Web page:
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Would You Adjust The Bottom Defensive Pairings?

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Hopefully not lost in the KesLORD/Thunderdome party last night was another strong game from our "injury-ravaged" defense. If you knew in October that Vancouver would be without Alexandre Edler, Andrew Alberts and of course Sami Salo, Kevin Bieksa would be our top (or close second) shutdown defenseman and we'd pair Christian Ehrhoff and Keith Ballard with rookies we didn't know of before last summer, you may have uttered a phrase that would have greatly displeased your mother. The only starter not to be knocked out of commission yet is Bieksa.

Yet here is the Gillis plan - or at least back-up plan - in motion. Cut SOB's drama and cap hit, bring in a project player in Ryan Parent for depth. If that trips up, then many of his quiet excursions into the NCAA or European Elite ranks could be the fall back. I don't think he could have predicted how smoothly some of these transitions to the NHL have become.

Though he raised some eyebrows coming in, Christopher Tanev is averaging 13 and half minutes per game. Vigneault is shielding him from the big guys but he's still quietly working well alongside Ballard (who never leaves the defensive zone anyway so there's some trial by fire). He only has two hits, a handful of blocked shots and three takeaways, but he's also found his way onto the special teams and even Ballard has said he's helped his game; not bad for a guy who only played half a season in the AHL.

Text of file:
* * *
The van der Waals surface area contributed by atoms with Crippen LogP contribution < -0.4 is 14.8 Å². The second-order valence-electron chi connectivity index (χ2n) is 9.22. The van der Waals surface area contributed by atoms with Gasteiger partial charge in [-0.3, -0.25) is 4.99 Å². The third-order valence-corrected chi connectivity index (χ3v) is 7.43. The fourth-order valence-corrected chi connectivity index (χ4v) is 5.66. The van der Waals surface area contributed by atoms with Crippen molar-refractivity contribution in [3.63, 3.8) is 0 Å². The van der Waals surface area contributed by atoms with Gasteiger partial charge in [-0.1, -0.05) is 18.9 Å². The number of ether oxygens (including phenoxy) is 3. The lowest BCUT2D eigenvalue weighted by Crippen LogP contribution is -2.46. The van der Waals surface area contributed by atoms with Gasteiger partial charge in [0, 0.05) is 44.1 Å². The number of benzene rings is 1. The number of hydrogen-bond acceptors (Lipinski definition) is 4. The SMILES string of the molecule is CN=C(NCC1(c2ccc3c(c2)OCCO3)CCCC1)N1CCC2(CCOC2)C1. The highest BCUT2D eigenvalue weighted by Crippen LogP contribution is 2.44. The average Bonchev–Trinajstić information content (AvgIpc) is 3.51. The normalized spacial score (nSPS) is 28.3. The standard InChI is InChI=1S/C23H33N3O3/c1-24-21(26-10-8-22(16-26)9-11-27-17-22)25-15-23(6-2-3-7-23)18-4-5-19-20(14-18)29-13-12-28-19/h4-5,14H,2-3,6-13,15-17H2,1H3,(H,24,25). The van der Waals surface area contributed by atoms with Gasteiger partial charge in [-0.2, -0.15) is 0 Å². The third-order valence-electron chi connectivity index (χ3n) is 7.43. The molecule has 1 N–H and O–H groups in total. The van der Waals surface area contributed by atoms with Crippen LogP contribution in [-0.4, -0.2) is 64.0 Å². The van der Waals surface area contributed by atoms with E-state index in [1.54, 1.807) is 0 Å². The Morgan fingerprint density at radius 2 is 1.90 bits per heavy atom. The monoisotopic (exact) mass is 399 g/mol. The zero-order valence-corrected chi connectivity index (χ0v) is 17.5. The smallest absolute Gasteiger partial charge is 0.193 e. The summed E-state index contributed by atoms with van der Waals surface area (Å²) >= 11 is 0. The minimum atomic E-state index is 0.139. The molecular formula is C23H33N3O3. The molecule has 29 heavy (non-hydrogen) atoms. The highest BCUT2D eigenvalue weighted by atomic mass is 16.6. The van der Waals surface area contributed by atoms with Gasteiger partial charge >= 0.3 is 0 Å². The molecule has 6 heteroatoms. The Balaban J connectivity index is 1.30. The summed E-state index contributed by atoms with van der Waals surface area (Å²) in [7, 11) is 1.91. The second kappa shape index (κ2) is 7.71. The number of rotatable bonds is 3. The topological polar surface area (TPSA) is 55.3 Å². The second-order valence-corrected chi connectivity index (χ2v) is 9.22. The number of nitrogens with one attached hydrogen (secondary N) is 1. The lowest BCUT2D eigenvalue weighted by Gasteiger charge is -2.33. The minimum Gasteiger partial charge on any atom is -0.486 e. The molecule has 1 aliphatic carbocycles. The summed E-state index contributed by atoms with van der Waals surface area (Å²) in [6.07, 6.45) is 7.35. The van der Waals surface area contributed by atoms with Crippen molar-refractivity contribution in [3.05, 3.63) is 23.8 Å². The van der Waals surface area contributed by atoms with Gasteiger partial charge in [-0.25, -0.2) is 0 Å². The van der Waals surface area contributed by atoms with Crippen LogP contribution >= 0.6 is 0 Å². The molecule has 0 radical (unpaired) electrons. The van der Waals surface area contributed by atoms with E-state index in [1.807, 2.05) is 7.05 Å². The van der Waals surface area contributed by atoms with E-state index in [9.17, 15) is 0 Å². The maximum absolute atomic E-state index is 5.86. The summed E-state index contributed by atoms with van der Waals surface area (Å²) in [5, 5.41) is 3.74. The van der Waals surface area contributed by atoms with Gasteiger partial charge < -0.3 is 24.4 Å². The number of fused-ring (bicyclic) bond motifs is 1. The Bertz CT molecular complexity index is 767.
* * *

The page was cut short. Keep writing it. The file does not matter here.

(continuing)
Lee Sweatt is a different player; like Tanev he's shielded and maintains a similar TO,I but as the more offensive of the two, has two points in three games on four shots. Sweatt and partner Ehrhoff (on opposite ends of the Corsi spectrum) have given Vancouver a different offensive make-up; Sweatt reads the ice very well, from his jump in the rush to score the game winner in Nashville to last night where Hansen buried a rebound off his shot early in the second. Sweatt can also hit and has been credited with a few shotblocks (6) as well. As you know, Sweatt's road to the NHL wasn't a time tested one either.

It's good to have these types of problems, especially in light of the horrific problems with the blueline last season. Rather than buckle at the first tremor of injuries, the corps has held tight with the top guys (Juice, Hammer, Hoff, Ballard) bearing the brunt of the storm while their younger counterparts get their feet wet. Despite the negatives (some bad passes, Rudy's size, Tanev's trepidation of taking the body) it's hard to find a better outcome with so many new faces on the roster.

As Jeff Tambellini knows full well, part of the success this season has been knowing your role. So if you're AV and eye a healthy Alberts and/or Aaron Rome close to returning, do you ride the hot hand you have now or inject that experience back into the pairings?